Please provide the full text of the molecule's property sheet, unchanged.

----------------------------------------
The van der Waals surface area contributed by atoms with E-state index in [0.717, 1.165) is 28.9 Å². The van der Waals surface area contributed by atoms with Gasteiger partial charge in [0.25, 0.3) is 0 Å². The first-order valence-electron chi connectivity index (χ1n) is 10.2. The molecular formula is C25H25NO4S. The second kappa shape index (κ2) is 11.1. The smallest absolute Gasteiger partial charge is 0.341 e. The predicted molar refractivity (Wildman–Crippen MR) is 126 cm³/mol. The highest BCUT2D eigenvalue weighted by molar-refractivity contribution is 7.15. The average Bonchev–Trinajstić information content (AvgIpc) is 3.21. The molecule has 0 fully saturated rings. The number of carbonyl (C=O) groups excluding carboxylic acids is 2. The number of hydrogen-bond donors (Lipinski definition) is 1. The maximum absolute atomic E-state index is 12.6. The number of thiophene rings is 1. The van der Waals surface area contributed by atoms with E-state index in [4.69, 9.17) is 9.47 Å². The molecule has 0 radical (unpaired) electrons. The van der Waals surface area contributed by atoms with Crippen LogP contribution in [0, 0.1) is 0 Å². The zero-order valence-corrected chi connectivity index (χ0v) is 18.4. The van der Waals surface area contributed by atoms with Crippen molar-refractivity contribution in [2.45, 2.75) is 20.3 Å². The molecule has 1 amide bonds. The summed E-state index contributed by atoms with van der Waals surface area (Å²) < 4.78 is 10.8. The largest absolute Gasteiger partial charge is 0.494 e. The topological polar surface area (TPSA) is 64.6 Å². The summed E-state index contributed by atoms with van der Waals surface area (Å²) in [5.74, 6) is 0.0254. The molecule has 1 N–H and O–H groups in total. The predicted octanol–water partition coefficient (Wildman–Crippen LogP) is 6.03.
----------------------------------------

The van der Waals surface area contributed by atoms with E-state index in [0.717, 1.165) is 28.9 Å². The van der Waals surface area contributed by atoms with Gasteiger partial charge in [0.25, 0.3) is 0 Å². The first-order valence-electron chi connectivity index (χ1n) is 10.2. The molecular formula is C25H25NO4S. The second kappa shape index (κ2) is 11.1. The smallest absolute Gasteiger partial charge is 0.341 e. The predicted molar refractivity (Wildman–Crippen MR) is 126 cm³/mol. The highest BCUT2D eigenvalue weighted by molar-refractivity contribution is 7.15. The average Bonchev–Trinajstić information content (AvgIpc) is 3.21. The molecule has 0 fully saturated rings. The number of carbonyl (C=O) groups excluding carboxylic acids is 2. The number of hydrogen-bond donors (Lipinski definition) is 1. The maximum absolute atomic E-state index is 12.6. The number of thiophene rings is 1. The van der Waals surface area contributed by atoms with E-state index in [4.69, 9.17) is 9.47 Å². The molecule has 0 radical (unpaired) electrons. The van der Waals surface area contributed by atoms with Crippen LogP contribution in [0, 0.1) is 0 Å². The zero-order valence-corrected chi connectivity index (χ0v) is 18.4. The van der Waals surface area contributed by atoms with Crippen molar-refractivity contribution in [2.45, 2.75) is 20.3 Å². The molecule has 1 amide bonds. The summed E-state index contributed by atoms with van der Waals surface area (Å²) < 4.78 is 10.8. The largest absolute Gasteiger partial charge is 0.494 e. The topological polar surface area (TPSA) is 64.6 Å². The summed E-state index contributed by atoms with van der Waals surface area (Å²) in [5.74, 6) is 0.0254. The molecule has 1 N–H and O–H groups in total. The predicted octanol–water partition coefficient (Wildman–Crippen LogP) is 6.03.